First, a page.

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He’s regional director of National Labor Relations Board

“I’ve been with the National Labor Relations Board as long as I have because I believe in workplace justice and public service,” says Michael Lightner ’71, who was sworn in as regional director last December by U.S. District Court Judge Joel Pisano. Throughout his 34 years of service to the NLRB’s Newark office, Lightner’s bettered the lives of workers by enforcing the National Labor Relations Act.

The NLRB conducts secret-ballot elections to determine whether employees desire union representation and investigates and remedies unfair labor practices.

In 1998, Lightner received a Hammer Award from former Vice President Al Gore for his work on the NLRB’s Impact Analysis Task Force. In 2000, he was one of the first employees selected by the ABA Labor and Employment Law Section as a Government Fellow.
“My interest in the NLRB was piqued at Lafayette,” he says. Professor Morrison Handsaker, a prominent labor arbitrator, offered Lightner the opportunity to observe arbitration hearings, which fascinated the economics major. Yet after graduating and passing the federal government entrance exam, he took a job in retail. At a Lafayette luncheon a year later he encountered an alumnus who worked for the NLRB, which paved the way for his career.

Lightner began the road to regional director humbly as a field investigator examining NLRA violations. Law school then called. “Most of the work we do here is legally oriented,” he explains. Working days and attending Seton Hall at night, Lightner completed his degree in 1978.

Lightner credits his step-grandparents for encouraging him to excel academically. His step-grandfather, then president and CEO of Singer Corporation, brought Lightner’s family to live in their mansion for a time. As Lightner recalls of his move from the North Carolina countryside to life on a massive estate, “In the course of the same year, I went from walking almost barefoot to school every day to being picked up after school in a limo.”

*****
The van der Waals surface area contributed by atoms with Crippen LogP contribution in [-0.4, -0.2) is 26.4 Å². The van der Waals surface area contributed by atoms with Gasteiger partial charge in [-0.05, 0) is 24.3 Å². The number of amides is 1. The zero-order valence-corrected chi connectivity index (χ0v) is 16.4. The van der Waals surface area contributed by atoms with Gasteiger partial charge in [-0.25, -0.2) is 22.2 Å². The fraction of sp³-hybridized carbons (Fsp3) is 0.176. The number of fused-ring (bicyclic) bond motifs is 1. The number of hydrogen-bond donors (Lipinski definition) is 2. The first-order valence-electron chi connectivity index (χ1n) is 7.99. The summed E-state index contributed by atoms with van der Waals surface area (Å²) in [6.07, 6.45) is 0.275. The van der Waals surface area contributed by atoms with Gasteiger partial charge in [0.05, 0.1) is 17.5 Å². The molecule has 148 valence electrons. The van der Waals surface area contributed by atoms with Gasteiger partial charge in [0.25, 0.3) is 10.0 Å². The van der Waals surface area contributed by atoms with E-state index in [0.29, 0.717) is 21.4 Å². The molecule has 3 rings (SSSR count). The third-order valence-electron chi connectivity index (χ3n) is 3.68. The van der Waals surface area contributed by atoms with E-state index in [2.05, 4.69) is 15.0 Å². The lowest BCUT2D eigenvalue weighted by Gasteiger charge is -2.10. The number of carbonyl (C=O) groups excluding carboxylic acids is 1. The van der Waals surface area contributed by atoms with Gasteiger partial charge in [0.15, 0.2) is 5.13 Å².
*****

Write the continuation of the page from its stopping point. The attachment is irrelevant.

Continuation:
Lightner’s step-grandparents exposed him to the arts, often taking him to Broadway and art museums. Their encouragement also brought him to Lafayette, which “taught me how to learn,” he notes.

Lightner keeps busy at NLRB. “There’s close to 400 volumes of cases dealing with applications of the National Labor Relations Act,” he says. While offshoring of jobs and the 1980 firing of unionized air traffic controllers have set back union gains, lessening the load of cases the NLRB investigates, Lightner’s New Jersey jurisdiction remains one of the most active in the nation.

Lightner also helps others through his role as a trustee with The Medical Needs Foundation. The organization works with corporate donors “to provide financial assistance for medical needs people can’t afford to pay for.” The stories he hears are heartbreaking. “I get choked up easily,” he says. “I feel for people when they’re suffering.”

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